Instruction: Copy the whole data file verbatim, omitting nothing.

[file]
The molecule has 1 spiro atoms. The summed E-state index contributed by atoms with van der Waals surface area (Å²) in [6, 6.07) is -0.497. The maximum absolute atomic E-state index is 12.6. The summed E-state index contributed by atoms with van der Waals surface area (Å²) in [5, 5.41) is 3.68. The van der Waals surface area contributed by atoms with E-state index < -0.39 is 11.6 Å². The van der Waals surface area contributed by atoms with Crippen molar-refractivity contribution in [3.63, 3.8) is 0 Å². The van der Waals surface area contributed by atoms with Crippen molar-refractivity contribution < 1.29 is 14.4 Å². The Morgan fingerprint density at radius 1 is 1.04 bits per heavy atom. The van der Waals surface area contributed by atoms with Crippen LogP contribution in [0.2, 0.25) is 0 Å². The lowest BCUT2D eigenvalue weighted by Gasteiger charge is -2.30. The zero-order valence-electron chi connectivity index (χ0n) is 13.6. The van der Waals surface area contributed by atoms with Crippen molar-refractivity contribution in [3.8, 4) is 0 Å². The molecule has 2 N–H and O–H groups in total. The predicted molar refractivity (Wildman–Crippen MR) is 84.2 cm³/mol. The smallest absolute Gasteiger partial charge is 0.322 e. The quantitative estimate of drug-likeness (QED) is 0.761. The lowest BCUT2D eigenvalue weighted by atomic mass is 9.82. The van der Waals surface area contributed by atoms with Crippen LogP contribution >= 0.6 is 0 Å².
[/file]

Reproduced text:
The molecule has 1 spiro atoms. The summed E-state index contributed by atoms with van der Waals surface area (Å²) in [6, 6.07) is -0.497. The maximum absolute atomic E-state index is 12.6. The summed E-state index contributed by atoms with van der Waals surface area (Å²) in [5, 5.41) is 3.68. The van der Waals surface area contributed by atoms with E-state index < -0.39 is 11.6 Å². The van der Waals surface area contributed by atoms with Crippen molar-refractivity contribution in [3.63, 3.8) is 0 Å². The van der Waals surface area contributed by atoms with Crippen molar-refractivity contribution < 1.29 is 14.4 Å². The Morgan fingerprint density at radius 1 is 1.04 bits per heavy atom. The van der Waals surface area contributed by atoms with Crippen LogP contribution in [0.2, 0.25) is 0 Å². The lowest BCUT2D eigenvalue weighted by Gasteiger charge is -2.30. The zero-order valence-electron chi connectivity index (χ0n) is 13.6. The van der Waals surface area contributed by atoms with Crippen molar-refractivity contribution in [3.8, 4) is 0 Å². The molecule has 2 N–H and O–H groups in total. The predicted molar refractivity (Wildman–Crippen MR) is 84.2 cm³/mol. The smallest absolute Gasteiger partial charge is 0.322 e. The quantitative estimate of drug-likeness (QED) is 0.761. The lowest BCUT2D eigenvalue weighted by atomic mass is 9.82. The van der Waals surface area contributed by atoms with Crippen LogP contribution >= 0.6 is 0 Å².